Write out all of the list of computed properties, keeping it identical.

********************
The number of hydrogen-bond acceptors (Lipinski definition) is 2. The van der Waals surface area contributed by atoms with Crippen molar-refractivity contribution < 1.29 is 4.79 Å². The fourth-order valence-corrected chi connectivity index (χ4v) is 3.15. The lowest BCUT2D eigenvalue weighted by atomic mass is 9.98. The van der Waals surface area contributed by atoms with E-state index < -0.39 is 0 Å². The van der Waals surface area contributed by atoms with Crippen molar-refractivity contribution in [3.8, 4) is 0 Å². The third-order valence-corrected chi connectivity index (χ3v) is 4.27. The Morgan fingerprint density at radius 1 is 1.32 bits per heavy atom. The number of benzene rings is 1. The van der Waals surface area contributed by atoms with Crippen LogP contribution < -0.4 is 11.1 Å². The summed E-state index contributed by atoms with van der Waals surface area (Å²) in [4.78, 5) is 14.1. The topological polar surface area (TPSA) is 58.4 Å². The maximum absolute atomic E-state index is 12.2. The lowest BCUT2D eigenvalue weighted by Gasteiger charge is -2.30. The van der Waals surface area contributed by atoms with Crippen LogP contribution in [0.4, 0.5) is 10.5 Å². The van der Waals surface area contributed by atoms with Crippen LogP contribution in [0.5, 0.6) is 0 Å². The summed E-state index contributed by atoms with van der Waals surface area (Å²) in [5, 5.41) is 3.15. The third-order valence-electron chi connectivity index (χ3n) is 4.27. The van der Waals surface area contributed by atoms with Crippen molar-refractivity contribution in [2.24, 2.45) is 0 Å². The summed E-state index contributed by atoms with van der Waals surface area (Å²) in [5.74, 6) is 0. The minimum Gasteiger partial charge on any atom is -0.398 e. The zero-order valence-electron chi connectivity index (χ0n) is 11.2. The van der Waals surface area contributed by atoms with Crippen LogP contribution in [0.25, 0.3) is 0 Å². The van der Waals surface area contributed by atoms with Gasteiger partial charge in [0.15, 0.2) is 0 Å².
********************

The number of hydrogen-bond acceptors (Lipinski definition) is 2. The van der Waals surface area contributed by atoms with Crippen molar-refractivity contribution < 1.29 is 4.79 Å². The fourth-order valence-corrected chi connectivity index (χ4v) is 3.15. The lowest BCUT2D eigenvalue weighted by atomic mass is 9.98. The van der Waals surface area contributed by atoms with E-state index < -0.39 is 0 Å². The van der Waals surface area contributed by atoms with Crippen molar-refractivity contribution in [3.8, 4) is 0 Å². The third-order valence-corrected chi connectivity index (χ3v) is 4.27. The Morgan fingerprint density at radius 1 is 1.32 bits per heavy atom. The number of benzene rings is 1. The van der Waals surface area contributed by atoms with Crippen LogP contribution < -0.4 is 11.1 Å². The summed E-state index contributed by atoms with van der Waals surface area (Å²) in [4.78, 5) is 14.1. The topological polar surface area (TPSA) is 58.4 Å². The maximum absolute atomic E-state index is 12.2. The lowest BCUT2D eigenvalue weighted by Gasteiger charge is -2.30. The van der Waals surface area contributed by atoms with Crippen LogP contribution in [0.4, 0.5) is 10.5 Å². The van der Waals surface area contributed by atoms with Crippen LogP contribution in [0.5, 0.6) is 0 Å². The summed E-state index contributed by atoms with van der Waals surface area (Å²) in [5, 5.41) is 3.15. The third-order valence-electron chi connectivity index (χ3n) is 4.27. The van der Waals surface area contributed by atoms with Crippen molar-refractivity contribution in [2.24, 2.45) is 0 Å². The summed E-state index contributed by atoms with van der Waals surface area (Å²) in [5.74, 6) is 0. The minimum Gasteiger partial charge on any atom is -0.398 e. The zero-order valence-electron chi connectivity index (χ0n) is 11.2. The van der Waals surface area contributed by atoms with Crippen LogP contribution in [0.25, 0.3) is 0 Å². The van der Waals surface area contributed by atoms with Gasteiger partial charge in [0.15, 0.2) is 0 Å².